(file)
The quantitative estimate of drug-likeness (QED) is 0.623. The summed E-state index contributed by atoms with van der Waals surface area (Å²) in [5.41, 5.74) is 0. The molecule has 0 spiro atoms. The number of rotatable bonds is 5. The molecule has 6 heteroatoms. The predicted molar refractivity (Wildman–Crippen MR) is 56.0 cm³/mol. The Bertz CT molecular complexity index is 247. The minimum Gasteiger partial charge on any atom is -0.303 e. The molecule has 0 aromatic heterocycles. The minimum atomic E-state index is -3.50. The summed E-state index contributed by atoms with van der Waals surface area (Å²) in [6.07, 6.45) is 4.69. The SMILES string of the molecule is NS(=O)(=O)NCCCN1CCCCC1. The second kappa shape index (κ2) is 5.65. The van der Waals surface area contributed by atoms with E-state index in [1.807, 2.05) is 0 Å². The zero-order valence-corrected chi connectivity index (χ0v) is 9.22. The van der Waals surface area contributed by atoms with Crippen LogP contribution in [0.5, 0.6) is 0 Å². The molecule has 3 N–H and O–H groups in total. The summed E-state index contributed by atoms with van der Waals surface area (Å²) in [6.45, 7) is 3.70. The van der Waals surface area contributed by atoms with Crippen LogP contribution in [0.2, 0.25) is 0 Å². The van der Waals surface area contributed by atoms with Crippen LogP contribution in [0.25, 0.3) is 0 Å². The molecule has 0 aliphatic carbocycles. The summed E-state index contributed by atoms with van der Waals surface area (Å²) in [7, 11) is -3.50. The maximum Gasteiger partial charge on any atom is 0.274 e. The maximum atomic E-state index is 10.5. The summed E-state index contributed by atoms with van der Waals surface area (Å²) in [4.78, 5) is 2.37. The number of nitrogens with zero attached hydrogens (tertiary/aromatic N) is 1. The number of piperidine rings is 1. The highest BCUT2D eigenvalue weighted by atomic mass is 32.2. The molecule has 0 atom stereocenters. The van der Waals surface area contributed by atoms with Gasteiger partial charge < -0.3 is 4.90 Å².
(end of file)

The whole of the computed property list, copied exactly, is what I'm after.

The quantitative estimate of drug-likeness (QED) is 0.623. The summed E-state index contributed by atoms with van der Waals surface area (Å²) in [5.41, 5.74) is 0. The molecule has 0 spiro atoms. The number of rotatable bonds is 5. The molecule has 6 heteroatoms. The predicted molar refractivity (Wildman–Crippen MR) is 56.0 cm³/mol. The Bertz CT molecular complexity index is 247. The minimum Gasteiger partial charge on any atom is -0.303 e. The molecule has 0 aromatic heterocycles. The minimum atomic E-state index is -3.50. The summed E-state index contributed by atoms with van der Waals surface area (Å²) in [6.07, 6.45) is 4.69. The SMILES string of the molecule is NS(=O)(=O)NCCCN1CCCCC1. The second kappa shape index (κ2) is 5.65. The van der Waals surface area contributed by atoms with E-state index in [1.807, 2.05) is 0 Å². The zero-order valence-corrected chi connectivity index (χ0v) is 9.22. The van der Waals surface area contributed by atoms with Crippen LogP contribution in [0.5, 0.6) is 0 Å². The molecule has 3 N–H and O–H groups in total. The summed E-state index contributed by atoms with van der Waals surface area (Å²) in [6.45, 7) is 3.70. The van der Waals surface area contributed by atoms with Crippen LogP contribution in [0.2, 0.25) is 0 Å². The van der Waals surface area contributed by atoms with Crippen LogP contribution in [0.25, 0.3) is 0 Å². The molecule has 0 aliphatic carbocycles. The summed E-state index contributed by atoms with van der Waals surface area (Å²) in [7, 11) is -3.50. The maximum Gasteiger partial charge on any atom is 0.274 e. The maximum atomic E-state index is 10.5. The summed E-state index contributed by atoms with van der Waals surface area (Å²) in [4.78, 5) is 2.37. The number of nitrogens with zero attached hydrogens (tertiary/aromatic N) is 1. The number of piperidine rings is 1. The highest BCUT2D eigenvalue weighted by atomic mass is 32.2. The molecule has 0 atom stereocenters. The van der Waals surface area contributed by atoms with Gasteiger partial charge < -0.3 is 4.90 Å².